A Russian Web site that lets visitors download albums for less than $1 is a smash hit with music fans — but not with U.S. trade and music industry officials.
The site is a pirate, they allege, and say Russia’s failure to close it down presents a direct obstacle to the country’s negotiations to join the World Trade Organization.
Russia is already the second-biggest source of pirate music, film and software in the world after China — costing U.S. companies nearly $1.8 billion last year, according to anti-piracy groups. The Web site www.allofmp3.com just adds to the dispute.
The site’s knockdown prices, coupled with its huge catalogue, crisp design and convenient downloading software make it a strong draw.
World music downloading leader iTunes charges a fixed 99 cents per song, but the Russian site offers tracks for a 10th of that price. Songs from the Red Hot Chili Peppers’ new double album, Stadium Arcadium, cost between 10 and 16 cents. The whole of Oral Fixation, Vol. 2, the latest album by Colombian pop star Shakira, can be had for just $1.40.
According to a report by the Britain-based IXN data company, which compared traffic volumes on Web sites offering music downloads, allofmp3 leapfrogged U.S. online music store Napster over the first half of the year to make it the second-most popular music site in the U.K. after iTunes.
But popular or not, the site is already under criminal investigation by Russian prosecutors and has been picked out by the U.S. Trade Representatives Office as an example of Russia’s bad record on tackling piracy.
Allofmp3, officials say, is jeopardizing Russia’s WTO bid as it seeks to reach an accession deal with the United States.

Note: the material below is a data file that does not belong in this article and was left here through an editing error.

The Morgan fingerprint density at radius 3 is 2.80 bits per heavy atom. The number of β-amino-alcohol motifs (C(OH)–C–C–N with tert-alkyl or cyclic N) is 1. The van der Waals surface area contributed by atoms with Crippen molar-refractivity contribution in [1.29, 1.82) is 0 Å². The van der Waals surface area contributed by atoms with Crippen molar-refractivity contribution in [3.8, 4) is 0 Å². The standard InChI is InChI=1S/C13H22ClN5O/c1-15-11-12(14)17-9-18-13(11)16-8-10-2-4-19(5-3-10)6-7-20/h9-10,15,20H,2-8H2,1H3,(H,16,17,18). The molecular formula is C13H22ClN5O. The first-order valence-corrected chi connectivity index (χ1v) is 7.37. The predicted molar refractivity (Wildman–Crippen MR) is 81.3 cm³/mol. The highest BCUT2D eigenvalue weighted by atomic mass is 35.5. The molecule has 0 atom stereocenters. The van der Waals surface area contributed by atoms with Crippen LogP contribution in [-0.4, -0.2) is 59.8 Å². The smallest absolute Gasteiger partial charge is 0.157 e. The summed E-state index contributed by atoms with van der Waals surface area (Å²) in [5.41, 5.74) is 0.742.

“The United States is seriously concerned about the growth of Internet piracy on Russian Web sites such as www.allofmp3.com ... the world’s largest server-based pirate Web site,” Neena Moorjani, chief spokeswoman for the Office of the United States Trade Representative, said Friday.
“Russia’s legal framework for intellectual property rights protection must meet WTO requirements ... In that context, we continue to call on Russia to shut down Web sites that offer pirate music, software and films for downloading,” she said.
The site warns users to check to make sure they are not violating the laws of their country before downloading songs and insists its mother company — MediaServices — is fully licensed to operate under Russian law.
“MediaServices pays license fees for all materials downloaded from the site subject to the Law of the Russian Federation,” the site says, citing an agreement with the Russian Multimedia and Internet Society.
That group, which goes by the acronym ROMS, says it collects and distributes royalties for online use of copyrighted music. ROMS claims that under Russian copyright law, it does not need permission from copyright holders to license the sale of music on the Internet.
“What can I say — this has to be decided by a court and no court has said this is illegitimate,” ROMS general director Oleg Nezus told The Associated Press. “... Believe me — I’m a lawyer, you have to understand the law as a whole.”
But Igor Pozhitkov of the International Federation of the Phonographic Industry, which represents Western recording giants such as Universal, Sony and EMI, says Nezus is reading the law selectively.
According to IFPI’s lawyers, agencies such as ROMS do not need to seek permission from rightholders if they are licensing the broadcasting, performance or transmission of works by cable — but they do if it concerns their sale over the Internet.
“They (ROMS managers) are using this as a money machine,” Pozhitkov said. “Hopefully they will defend it for a while and then disappear.”
Allofmp3 provides no phone numbers and questions e-mailed to addresses listed on the site went unanswered.